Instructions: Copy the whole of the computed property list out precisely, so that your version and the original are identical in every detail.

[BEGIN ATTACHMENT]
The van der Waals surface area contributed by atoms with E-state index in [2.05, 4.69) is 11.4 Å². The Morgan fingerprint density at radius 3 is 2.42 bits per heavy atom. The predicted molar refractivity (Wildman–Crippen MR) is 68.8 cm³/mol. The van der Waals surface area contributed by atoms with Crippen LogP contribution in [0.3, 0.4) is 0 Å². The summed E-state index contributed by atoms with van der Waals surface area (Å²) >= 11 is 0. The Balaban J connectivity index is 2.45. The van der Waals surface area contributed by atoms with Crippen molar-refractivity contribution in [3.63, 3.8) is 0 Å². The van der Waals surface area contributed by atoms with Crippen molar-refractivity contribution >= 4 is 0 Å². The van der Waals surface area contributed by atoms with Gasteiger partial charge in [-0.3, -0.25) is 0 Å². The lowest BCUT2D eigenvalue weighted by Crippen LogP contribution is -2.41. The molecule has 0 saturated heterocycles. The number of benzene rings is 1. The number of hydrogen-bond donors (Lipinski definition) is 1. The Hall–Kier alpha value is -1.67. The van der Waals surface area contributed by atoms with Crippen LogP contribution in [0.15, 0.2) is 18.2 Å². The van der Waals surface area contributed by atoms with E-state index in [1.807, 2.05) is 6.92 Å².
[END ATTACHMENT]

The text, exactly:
The van der Waals surface area contributed by atoms with E-state index in [2.05, 4.69) is 11.4 Å². The Morgan fingerprint density at radius 3 is 2.42 bits per heavy atom. The predicted molar refractivity (Wildman–Crippen MR) is 68.8 cm³/mol. The van der Waals surface area contributed by atoms with Crippen LogP contribution in [0.3, 0.4) is 0 Å². The summed E-state index contributed by atoms with van der Waals surface area (Å²) >= 11 is 0. The Balaban J connectivity index is 2.45. The van der Waals surface area contributed by atoms with Crippen molar-refractivity contribution in [3.63, 3.8) is 0 Å². The van der Waals surface area contributed by atoms with Crippen molar-refractivity contribution >= 4 is 0 Å². The van der Waals surface area contributed by atoms with Gasteiger partial charge in [-0.3, -0.25) is 0 Å². The lowest BCUT2D eigenvalue weighted by Crippen LogP contribution is -2.41. The molecule has 0 saturated heterocycles. The number of benzene rings is 1. The number of hydrogen-bond donors (Lipinski definition) is 1. The Hall–Kier alpha value is -1.67. The van der Waals surface area contributed by atoms with Crippen LogP contribution in [0.15, 0.2) is 18.2 Å². The van der Waals surface area contributed by atoms with E-state index in [1.807, 2.05) is 6.92 Å².